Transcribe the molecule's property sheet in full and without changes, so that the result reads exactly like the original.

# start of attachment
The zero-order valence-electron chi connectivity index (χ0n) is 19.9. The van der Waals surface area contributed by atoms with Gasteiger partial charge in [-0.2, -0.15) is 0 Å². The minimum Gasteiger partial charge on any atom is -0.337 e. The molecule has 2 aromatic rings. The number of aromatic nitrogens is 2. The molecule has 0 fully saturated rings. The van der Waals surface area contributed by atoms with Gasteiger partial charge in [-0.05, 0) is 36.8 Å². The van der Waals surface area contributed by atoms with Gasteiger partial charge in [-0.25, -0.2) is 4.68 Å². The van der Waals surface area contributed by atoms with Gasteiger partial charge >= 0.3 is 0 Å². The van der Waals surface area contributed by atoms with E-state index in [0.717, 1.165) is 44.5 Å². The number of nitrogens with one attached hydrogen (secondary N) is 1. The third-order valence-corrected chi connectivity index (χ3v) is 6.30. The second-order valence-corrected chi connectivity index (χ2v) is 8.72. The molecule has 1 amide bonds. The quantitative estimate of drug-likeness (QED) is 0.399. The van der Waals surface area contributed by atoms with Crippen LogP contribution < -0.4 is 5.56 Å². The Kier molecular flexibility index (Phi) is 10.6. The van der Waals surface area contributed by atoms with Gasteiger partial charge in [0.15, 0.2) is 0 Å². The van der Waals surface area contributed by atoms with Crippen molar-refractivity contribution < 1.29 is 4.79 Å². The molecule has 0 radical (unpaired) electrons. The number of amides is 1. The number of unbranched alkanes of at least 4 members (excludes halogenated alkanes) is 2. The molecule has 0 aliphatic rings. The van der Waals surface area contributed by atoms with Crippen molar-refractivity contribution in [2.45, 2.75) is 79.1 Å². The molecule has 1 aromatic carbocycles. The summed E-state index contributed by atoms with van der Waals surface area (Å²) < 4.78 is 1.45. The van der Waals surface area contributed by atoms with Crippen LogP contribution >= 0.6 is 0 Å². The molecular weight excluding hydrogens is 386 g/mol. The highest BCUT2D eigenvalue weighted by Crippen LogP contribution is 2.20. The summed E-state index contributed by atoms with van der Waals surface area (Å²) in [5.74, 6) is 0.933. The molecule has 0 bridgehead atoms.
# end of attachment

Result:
The zero-order valence-electron chi connectivity index (χ0n) is 19.9. The van der Waals surface area contributed by atoms with Gasteiger partial charge in [-0.2, -0.15) is 0 Å². The minimum Gasteiger partial charge on any atom is -0.337 e. The molecule has 2 aromatic rings. The number of aromatic nitrogens is 2. The molecule has 0 fully saturated rings. The van der Waals surface area contributed by atoms with Gasteiger partial charge in [-0.05, 0) is 36.8 Å². The van der Waals surface area contributed by atoms with Gasteiger partial charge in [-0.25, -0.2) is 4.68 Å². The van der Waals surface area contributed by atoms with Gasteiger partial charge >= 0.3 is 0 Å². The van der Waals surface area contributed by atoms with E-state index in [0.717, 1.165) is 44.5 Å². The number of nitrogens with one attached hydrogen (secondary N) is 1. The third-order valence-corrected chi connectivity index (χ3v) is 6.30. The second-order valence-corrected chi connectivity index (χ2v) is 8.72. The molecule has 1 amide bonds. The quantitative estimate of drug-likeness (QED) is 0.399. The van der Waals surface area contributed by atoms with Crippen LogP contribution < -0.4 is 5.56 Å². The Kier molecular flexibility index (Phi) is 10.6. The van der Waals surface area contributed by atoms with Gasteiger partial charge in [0.15, 0.2) is 0 Å². The van der Waals surface area contributed by atoms with Crippen molar-refractivity contribution < 1.29 is 4.79 Å². The molecule has 0 radical (unpaired) electrons. The number of amides is 1. The number of unbranched alkanes of at least 4 members (excludes halogenated alkanes) is 2. The molecule has 0 aliphatic rings. The van der Waals surface area contributed by atoms with Crippen molar-refractivity contribution in [2.45, 2.75) is 79.1 Å². The molecule has 1 aromatic carbocycles. The summed E-state index contributed by atoms with van der Waals surface area (Å²) < 4.78 is 1.45. The van der Waals surface area contributed by atoms with Crippen LogP contribution >= 0.6 is 0 Å². The molecular weight excluding hydrogens is 386 g/mol. The highest BCUT2D eigenvalue weighted by Crippen LogP contribution is 2.20. The summed E-state index contributed by atoms with van der Waals surface area (Å²) in [5.74, 6) is 0.933. The molecule has 0 bridgehead atoms.